Firstly to sort out the worn seat for the slow running jet. Tricky as it is 30mm down a 10mm diameter hole. To recut the seat flat and axially true can be done using a small slot drill, a milling bit which cuts a flat face, the hard part being to ensure that the slot drill is held vertically and central to the 2.8 mm bore of the seat, 30mm down the hole. I made a brass insert with a 0.25 inch bore to guide the slot drill and with a 10mm external thread to screw in place of the jet. (photo 135)The thread  on the jet holder which appears at first sight to be M10 x 1mm pitch curiously turned out to be 10mm by 24 turns per inch for which obviously there are no dies available. Luckily the aged Harrison lathe can do Imperial TPI as well as metric, although it needs the drive gears to be swapped around so that was possible if difficult because I was cutting a thread to the measurements of the male thread of the jet but not able to try the female thread on the guide. A small amount of thread chasing with a fine triangular file finished the job.

The brass guide and slot drill were next used to recut the seat. It is very hard to see the result as the recess is deep and hard to illuminate but using a camera was the best method. I rotated the slot drill by hand with very little pressure and frequent inspection until the seat looked clean. (photo 136 and 137)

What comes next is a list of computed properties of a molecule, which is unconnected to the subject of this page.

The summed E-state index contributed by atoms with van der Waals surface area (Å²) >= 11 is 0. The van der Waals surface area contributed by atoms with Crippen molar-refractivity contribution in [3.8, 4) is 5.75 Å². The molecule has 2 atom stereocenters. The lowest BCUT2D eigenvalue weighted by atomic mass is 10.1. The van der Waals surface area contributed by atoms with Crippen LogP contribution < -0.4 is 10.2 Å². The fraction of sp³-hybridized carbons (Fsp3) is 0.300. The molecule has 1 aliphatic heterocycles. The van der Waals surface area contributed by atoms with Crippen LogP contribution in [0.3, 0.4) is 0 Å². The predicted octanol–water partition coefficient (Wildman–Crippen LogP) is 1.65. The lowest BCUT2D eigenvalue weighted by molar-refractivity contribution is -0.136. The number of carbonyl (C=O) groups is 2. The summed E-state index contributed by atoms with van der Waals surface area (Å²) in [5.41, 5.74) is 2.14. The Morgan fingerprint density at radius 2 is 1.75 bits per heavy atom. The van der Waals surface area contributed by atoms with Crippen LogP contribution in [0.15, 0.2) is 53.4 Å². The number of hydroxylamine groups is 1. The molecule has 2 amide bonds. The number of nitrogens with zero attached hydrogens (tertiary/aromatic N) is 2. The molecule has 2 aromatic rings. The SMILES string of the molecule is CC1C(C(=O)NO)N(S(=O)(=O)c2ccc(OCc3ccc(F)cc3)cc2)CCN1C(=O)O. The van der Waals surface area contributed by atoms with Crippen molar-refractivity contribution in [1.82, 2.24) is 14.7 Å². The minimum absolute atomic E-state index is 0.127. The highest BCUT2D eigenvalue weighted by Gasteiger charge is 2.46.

The tip of the slow running jet can be pulled out of its holder and machined to the correct 45 degree taper, being very carefully centred in the lathe with a dial gauge.

As a final check I fitted the tip of the jet back into its holder,  blued the tip of the jet and inserted it into the carburettor then removed it, leaving a trace of engineer’s blue on the seat. The jet was cleaned and reinserted and - bingo- picked up a complete even ring of blue on the tip. (photo 138)

Hopefully this should result in a proper seal between jet and seat.


* 135. Slot drill and guide.jpg (61.19 KB, 640x480 - viewed 211 times.)

* 136. Cutter in action.jpg (129.84 KB, 640x480 - viewed 208 times.)

* 137. Seat refacing almost complete.jpg (141.33 KB, 640x480 - viewed 207 times.)

* 138. Tip of slow running jet showing contact line ..jpg (62.38 KB, 640x480 - viewed 207 times.)
« Last Edit: 06 December, 2020, 10:06:10 PM by Mikenoangelo » Logged
Kari
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« Reply #182 on: 07 December, 2020, 12:18:13 PM »

Amazing how Mike is performing open carburettor surgery. I am sure the Augusta soon will be running satisfactory with the Weber 30DO.
In my Augusta I am using a Weber 30DO for 10 years now. It never failed in several 10'000 Km's. At installing I made sure that all the jets and other parts are at factory specs.